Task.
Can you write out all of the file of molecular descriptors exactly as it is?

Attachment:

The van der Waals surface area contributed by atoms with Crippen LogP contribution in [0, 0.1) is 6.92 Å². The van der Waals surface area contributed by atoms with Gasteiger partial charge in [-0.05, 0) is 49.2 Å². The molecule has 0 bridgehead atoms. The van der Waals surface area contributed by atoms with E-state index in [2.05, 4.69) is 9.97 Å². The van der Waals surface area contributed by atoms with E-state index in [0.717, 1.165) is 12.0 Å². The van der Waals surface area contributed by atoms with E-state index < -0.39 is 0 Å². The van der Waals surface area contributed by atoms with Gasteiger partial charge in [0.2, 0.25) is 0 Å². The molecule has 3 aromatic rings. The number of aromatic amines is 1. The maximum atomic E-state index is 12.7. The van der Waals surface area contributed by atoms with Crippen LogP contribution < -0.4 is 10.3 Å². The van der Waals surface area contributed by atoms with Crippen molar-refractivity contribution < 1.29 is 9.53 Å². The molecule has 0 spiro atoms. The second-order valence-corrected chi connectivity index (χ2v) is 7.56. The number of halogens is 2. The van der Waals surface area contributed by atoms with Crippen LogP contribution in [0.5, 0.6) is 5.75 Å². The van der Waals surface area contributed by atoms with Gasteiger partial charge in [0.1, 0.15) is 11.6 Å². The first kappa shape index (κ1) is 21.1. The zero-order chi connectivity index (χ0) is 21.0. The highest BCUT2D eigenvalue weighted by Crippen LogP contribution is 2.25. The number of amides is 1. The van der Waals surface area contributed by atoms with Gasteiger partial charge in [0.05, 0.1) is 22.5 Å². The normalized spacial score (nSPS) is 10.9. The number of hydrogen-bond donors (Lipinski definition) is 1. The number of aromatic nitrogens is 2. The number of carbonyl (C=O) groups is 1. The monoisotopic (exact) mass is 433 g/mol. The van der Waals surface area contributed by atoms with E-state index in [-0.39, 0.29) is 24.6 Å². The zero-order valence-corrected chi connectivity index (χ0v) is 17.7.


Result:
The van der Waals surface area contributed by atoms with Crippen LogP contribution in [0, 0.1) is 6.92 Å². The van der Waals surface area contributed by atoms with Gasteiger partial charge in [-0.05, 0) is 49.2 Å². The molecule has 0 bridgehead atoms. The van der Waals surface area contributed by atoms with E-state index in [2.05, 4.69) is 9.97 Å². The van der Waals surface area contributed by atoms with E-state index in [0.717, 1.165) is 12.0 Å². The van der Waals surface area contributed by atoms with E-state index < -0.39 is 0 Å². The van der Waals surface area contributed by atoms with Gasteiger partial charge in [0.2, 0.25) is 0 Å². The molecule has 3 aromatic rings. The number of aromatic amines is 1. The maximum atomic E-state index is 12.7. The van der Waals surface area contributed by atoms with Crippen LogP contribution < -0.4 is 10.3 Å². The van der Waals surface area contributed by atoms with Crippen molar-refractivity contribution < 1.29 is 9.53 Å². The molecule has 0 spiro atoms. The second-order valence-corrected chi connectivity index (χ2v) is 7.56. The number of halogens is 2. The van der Waals surface area contributed by atoms with Crippen LogP contribution in [0.5, 0.6) is 5.75 Å². The van der Waals surface area contributed by atoms with Gasteiger partial charge in [0.1, 0.15) is 11.6 Å². The first kappa shape index (κ1) is 21.1. The zero-order chi connectivity index (χ0) is 21.0. The highest BCUT2D eigenvalue weighted by Crippen LogP contribution is 2.25. The number of amides is 1. The van der Waals surface area contributed by atoms with Gasteiger partial charge in [0.05, 0.1) is 22.5 Å². The normalized spacial score (nSPS) is 10.9. The number of hydrogen-bond donors (Lipinski definition) is 1. The number of aromatic nitrogens is 2. The number of carbonyl (C=O) groups is 1. The monoisotopic (exact) mass is 433 g/mol. The van der Waals surface area contributed by atoms with E-state index in [-0.39, 0.29) is 24.6 Å². The zero-order valence-corrected chi connectivity index (χ0v) is 17.7.